An iceberg, one and a half times the size of Paris, narrowly avoided colliding with its parent ice shelf in Antarctica, a series of satellite photos show.
The near-miss prevented the release of an even bigger berg, which is still precariously attached to the rest of the ice.
The iceberg calved from Antarctica's Brunt Ice Shelf in February of this year after a dramatic crack formed on the shelf in November 2020.
It was the third major split to tear across the ice shelf in the last decade. The iceberg, called A74, has been sticking close to the shelf for six months due to ocean currents, the European Space Agency said in a statement.
New images from the agency showed the iceberg swinging near the shelf, which has already been weakened by severe cracks and rifts.
Announcing the close shave, The European Space Agency (ESA) said: “In early August, strong easterly winds have spun the iceberg around the western tip of Brunt, brushing slightly against the ice shelf before continuing southwards.
“Had the drifting iceberg hit the unstable ice shelf with severe force, it may have triggered the release of a new 1,700 square kilometer [656 square mile]-sized iceberg”, even bigger that the A74.
ESA’s Mark Drinkwater said: “The nose-shaped piece of the ice shelf, which is even larger than A74 remains connected to the Brunt Ice Shelf, but barely. If the berg had collided more violently with this piece, it could have accelerated the fracture of the remaining ice bridge, causing it to break away.”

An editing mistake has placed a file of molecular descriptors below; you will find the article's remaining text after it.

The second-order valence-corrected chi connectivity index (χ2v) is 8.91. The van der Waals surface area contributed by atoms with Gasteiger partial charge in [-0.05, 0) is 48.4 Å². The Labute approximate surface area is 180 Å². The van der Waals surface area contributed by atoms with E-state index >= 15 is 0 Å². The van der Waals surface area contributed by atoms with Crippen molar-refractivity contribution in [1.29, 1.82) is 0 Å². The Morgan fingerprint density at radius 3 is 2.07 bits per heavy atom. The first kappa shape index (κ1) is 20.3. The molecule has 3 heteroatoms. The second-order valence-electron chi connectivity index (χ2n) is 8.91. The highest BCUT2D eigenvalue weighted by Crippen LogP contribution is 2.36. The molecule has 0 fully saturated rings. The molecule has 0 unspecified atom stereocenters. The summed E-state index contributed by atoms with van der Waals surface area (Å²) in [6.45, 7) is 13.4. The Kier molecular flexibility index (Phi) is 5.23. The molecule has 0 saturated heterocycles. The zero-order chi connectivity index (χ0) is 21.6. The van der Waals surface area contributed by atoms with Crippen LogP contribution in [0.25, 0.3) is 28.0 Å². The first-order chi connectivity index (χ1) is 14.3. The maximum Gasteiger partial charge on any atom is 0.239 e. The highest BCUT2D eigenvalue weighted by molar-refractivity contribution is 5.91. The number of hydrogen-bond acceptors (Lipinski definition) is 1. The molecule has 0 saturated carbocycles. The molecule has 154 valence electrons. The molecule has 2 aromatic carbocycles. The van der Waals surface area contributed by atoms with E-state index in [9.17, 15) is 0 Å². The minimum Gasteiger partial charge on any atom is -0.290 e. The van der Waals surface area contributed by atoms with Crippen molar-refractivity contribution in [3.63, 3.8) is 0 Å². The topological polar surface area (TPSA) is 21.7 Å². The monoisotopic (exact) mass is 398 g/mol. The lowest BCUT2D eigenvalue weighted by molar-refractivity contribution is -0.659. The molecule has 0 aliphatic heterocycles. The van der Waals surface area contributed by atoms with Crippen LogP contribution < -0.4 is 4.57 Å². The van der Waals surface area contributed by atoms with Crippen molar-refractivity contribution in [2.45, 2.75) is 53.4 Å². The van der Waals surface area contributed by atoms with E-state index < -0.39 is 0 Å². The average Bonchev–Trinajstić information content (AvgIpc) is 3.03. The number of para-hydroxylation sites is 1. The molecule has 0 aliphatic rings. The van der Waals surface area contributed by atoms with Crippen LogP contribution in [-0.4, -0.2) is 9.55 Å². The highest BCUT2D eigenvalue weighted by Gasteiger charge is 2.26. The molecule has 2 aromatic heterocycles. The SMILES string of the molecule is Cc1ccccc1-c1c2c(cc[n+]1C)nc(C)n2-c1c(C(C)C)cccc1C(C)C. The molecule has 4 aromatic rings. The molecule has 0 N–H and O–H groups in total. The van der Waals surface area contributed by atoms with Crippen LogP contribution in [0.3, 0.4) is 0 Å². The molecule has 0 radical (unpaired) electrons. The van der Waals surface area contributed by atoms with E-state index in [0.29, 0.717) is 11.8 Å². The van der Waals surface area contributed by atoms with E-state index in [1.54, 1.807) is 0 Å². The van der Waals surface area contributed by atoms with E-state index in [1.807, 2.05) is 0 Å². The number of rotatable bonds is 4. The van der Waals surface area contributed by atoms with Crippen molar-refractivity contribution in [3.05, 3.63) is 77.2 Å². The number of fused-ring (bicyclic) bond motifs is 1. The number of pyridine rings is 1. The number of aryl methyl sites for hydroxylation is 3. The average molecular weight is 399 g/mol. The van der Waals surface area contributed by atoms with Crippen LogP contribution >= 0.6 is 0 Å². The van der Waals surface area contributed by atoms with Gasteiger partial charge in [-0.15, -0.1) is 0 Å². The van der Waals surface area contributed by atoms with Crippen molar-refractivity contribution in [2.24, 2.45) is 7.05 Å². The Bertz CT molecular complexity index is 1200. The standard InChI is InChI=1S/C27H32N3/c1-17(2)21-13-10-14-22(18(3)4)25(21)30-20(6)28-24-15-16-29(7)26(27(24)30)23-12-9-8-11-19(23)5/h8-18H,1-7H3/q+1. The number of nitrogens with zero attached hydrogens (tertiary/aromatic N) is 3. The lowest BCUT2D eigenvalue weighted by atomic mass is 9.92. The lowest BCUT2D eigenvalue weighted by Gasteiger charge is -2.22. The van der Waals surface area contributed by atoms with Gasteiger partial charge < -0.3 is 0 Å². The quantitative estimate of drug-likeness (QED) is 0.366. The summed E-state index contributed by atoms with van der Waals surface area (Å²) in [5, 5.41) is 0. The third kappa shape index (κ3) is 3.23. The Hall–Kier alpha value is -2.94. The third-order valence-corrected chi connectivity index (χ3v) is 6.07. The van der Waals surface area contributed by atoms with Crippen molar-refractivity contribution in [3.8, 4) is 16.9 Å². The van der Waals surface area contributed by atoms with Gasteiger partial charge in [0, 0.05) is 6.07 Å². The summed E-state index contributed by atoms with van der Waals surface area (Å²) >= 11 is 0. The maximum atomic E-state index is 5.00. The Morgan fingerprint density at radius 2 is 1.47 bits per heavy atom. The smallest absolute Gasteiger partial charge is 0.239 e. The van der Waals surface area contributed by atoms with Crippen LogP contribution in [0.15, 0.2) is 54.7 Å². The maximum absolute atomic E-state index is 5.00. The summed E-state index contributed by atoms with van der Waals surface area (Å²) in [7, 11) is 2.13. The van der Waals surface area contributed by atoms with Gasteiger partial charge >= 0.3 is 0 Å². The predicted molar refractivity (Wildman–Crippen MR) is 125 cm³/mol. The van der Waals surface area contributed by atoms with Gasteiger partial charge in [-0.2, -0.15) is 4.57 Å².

Despite the close shave, dangers to the Brunt Ice Shelf continue. The glacial region that narrowly escaped being hit by the A74 iceberg is “tenuously attached” to the seabed, according to the ESA.
Glaciologists are studying the area and watching rifts and chasms in the ice shelf.
“With the ice shelf deemed unsafe due to the encroaching cracks in 2017, the British Antarctic Survey closed their Halley VI Research Station and re-positioned it to a more secure location,” The ESA said. “Halley is made up of eight interlinked pods built on skis, which allows the pods to be easily moved in case of unstable ice or new chasms forming on the ice shelf.”
The entire region is under threat from global warming and temperatures are up to 3 degrees Celsius higher than in the 1950s. However scientists don’t think these particular events were directly caused by climate change.
Laura Gerrish, a researcher at the British Antarctic Survey, said: “A74 [is] just part of the natural cycles on ice shelves that hadn’t calved anything big for decades. It’s important to monitor the frequency of all iceberg carving, but these are all expected for now.”
Join our new commenting forum
Join thought-provoking conversations, follow other Independent readers and see their replies